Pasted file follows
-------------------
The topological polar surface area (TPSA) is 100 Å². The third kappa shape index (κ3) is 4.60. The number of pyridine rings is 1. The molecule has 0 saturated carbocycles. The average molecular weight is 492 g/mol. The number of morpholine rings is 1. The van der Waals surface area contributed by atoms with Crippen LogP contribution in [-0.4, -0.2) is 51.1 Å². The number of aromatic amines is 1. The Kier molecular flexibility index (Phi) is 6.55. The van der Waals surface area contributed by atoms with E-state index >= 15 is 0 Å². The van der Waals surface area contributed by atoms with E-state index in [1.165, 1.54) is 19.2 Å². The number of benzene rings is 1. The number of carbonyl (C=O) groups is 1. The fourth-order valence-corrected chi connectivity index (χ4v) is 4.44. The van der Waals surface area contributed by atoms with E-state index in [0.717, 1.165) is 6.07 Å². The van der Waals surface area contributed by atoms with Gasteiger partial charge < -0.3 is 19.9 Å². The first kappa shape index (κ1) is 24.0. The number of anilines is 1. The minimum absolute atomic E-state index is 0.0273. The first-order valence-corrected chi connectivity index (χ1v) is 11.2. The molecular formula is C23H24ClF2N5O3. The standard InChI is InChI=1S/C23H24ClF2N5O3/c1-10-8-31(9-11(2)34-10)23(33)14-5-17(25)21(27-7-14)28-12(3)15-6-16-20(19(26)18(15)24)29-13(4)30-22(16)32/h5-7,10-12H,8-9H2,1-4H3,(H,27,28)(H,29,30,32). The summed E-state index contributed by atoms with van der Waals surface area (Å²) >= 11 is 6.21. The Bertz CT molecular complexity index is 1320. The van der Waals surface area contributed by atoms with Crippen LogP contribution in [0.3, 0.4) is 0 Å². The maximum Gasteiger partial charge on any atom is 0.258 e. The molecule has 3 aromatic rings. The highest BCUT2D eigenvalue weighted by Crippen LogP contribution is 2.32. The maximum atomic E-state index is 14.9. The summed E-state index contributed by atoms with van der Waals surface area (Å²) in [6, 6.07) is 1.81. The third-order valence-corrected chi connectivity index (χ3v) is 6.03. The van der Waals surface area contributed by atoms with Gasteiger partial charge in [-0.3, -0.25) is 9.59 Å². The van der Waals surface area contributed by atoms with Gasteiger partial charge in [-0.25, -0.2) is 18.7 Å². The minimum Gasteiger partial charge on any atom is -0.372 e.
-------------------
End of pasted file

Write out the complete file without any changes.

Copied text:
The topological polar surface area (TPSA) is 100 Å². The third kappa shape index (κ3) is 4.60. The number of pyridine rings is 1. The molecule has 0 saturated carbocycles. The average molecular weight is 492 g/mol. The number of morpholine rings is 1. The van der Waals surface area contributed by atoms with Crippen LogP contribution in [-0.4, -0.2) is 51.1 Å². The number of aromatic amines is 1. The Kier molecular flexibility index (Phi) is 6.55. The van der Waals surface area contributed by atoms with E-state index >= 15 is 0 Å². The van der Waals surface area contributed by atoms with E-state index in [1.165, 1.54) is 19.2 Å². The number of benzene rings is 1. The number of carbonyl (C=O) groups is 1. The fourth-order valence-corrected chi connectivity index (χ4v) is 4.44. The van der Waals surface area contributed by atoms with E-state index in [0.717, 1.165) is 6.07 Å². The van der Waals surface area contributed by atoms with Gasteiger partial charge < -0.3 is 19.9 Å². The first kappa shape index (κ1) is 24.0. The number of anilines is 1. The minimum absolute atomic E-state index is 0.0273. The first-order valence-corrected chi connectivity index (χ1v) is 11.2. The molecular formula is C23H24ClF2N5O3. The standard InChI is InChI=1S/C23H24ClF2N5O3/c1-10-8-31(9-11(2)34-10)23(33)14-5-17(25)21(27-7-14)28-12(3)15-6-16-20(19(26)18(15)24)29-13(4)30-22(16)32/h5-7,10-12H,8-9H2,1-4H3,(H,27,28)(H,29,30,32). The summed E-state index contributed by atoms with van der Waals surface area (Å²) >= 11 is 6.21. The Bertz CT molecular complexity index is 1320. The van der Waals surface area contributed by atoms with Crippen LogP contribution in [0.3, 0.4) is 0 Å². The maximum Gasteiger partial charge on any atom is 0.258 e. The molecule has 3 aromatic rings. The highest BCUT2D eigenvalue weighted by Crippen LogP contribution is 2.32. The maximum atomic E-state index is 14.9. The summed E-state index contributed by atoms with van der Waals surface area (Å²) in [6, 6.07) is 1.81. The third-order valence-corrected chi connectivity index (χ3v) is 6.03. The van der Waals surface area contributed by atoms with Gasteiger partial charge in [-0.3, -0.25) is 9.59 Å². The van der Waals surface area contributed by atoms with Gasteiger partial charge in [-0.25, -0.2) is 18.7 Å². The minimum Gasteiger partial charge on any atom is -0.372 e.